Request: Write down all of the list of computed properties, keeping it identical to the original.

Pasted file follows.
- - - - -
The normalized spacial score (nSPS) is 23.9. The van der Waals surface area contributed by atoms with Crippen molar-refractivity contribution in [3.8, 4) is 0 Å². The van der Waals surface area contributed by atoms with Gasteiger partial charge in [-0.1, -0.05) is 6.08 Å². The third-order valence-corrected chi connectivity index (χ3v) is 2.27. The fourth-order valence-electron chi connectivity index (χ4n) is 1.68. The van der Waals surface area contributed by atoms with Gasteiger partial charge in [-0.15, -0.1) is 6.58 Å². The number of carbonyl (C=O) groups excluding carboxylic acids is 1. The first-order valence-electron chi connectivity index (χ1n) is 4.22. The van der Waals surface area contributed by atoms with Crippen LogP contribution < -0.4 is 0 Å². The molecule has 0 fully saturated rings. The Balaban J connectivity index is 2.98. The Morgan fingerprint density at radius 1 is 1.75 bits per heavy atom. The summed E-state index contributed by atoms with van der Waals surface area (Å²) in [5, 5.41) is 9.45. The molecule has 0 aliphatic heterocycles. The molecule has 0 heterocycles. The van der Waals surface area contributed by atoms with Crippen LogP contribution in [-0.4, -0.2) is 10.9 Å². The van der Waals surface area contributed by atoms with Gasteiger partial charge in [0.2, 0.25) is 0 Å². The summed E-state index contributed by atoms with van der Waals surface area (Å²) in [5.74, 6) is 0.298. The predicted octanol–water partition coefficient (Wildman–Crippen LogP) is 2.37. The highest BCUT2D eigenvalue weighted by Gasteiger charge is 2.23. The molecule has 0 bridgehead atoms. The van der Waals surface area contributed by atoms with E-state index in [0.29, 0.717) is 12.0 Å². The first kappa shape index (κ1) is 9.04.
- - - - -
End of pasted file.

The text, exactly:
The normalized spacial score (nSPS) is 23.9. The van der Waals surface area contributed by atoms with Crippen molar-refractivity contribution in [3.8, 4) is 0 Å². The van der Waals surface area contributed by atoms with Gasteiger partial charge in [-0.1, -0.05) is 6.08 Å². The third-order valence-corrected chi connectivity index (χ3v) is 2.27. The fourth-order valence-electron chi connectivity index (χ4n) is 1.68. The van der Waals surface area contributed by atoms with Gasteiger partial charge in [-0.15, -0.1) is 6.58 Å². The number of carbonyl (C=O) groups excluding carboxylic acids is 1. The first-order valence-electron chi connectivity index (χ1n) is 4.22. The van der Waals surface area contributed by atoms with Crippen LogP contribution < -0.4 is 0 Å². The molecule has 0 fully saturated rings. The Balaban J connectivity index is 2.98. The Morgan fingerprint density at radius 1 is 1.75 bits per heavy atom. The summed E-state index contributed by atoms with van der Waals surface area (Å²) in [5, 5.41) is 9.45. The molecule has 0 aliphatic heterocycles. The molecule has 0 heterocycles. The van der Waals surface area contributed by atoms with Crippen LogP contribution in [-0.4, -0.2) is 10.9 Å². The van der Waals surface area contributed by atoms with Gasteiger partial charge in [0.2, 0.25) is 0 Å². The summed E-state index contributed by atoms with van der Waals surface area (Å²) in [5.74, 6) is 0.298. The predicted octanol–water partition coefficient (Wildman–Crippen LogP) is 2.37. The highest BCUT2D eigenvalue weighted by Gasteiger charge is 2.23. The molecule has 0 bridgehead atoms. The van der Waals surface area contributed by atoms with E-state index in [0.29, 0.717) is 12.0 Å². The first kappa shape index (κ1) is 9.04.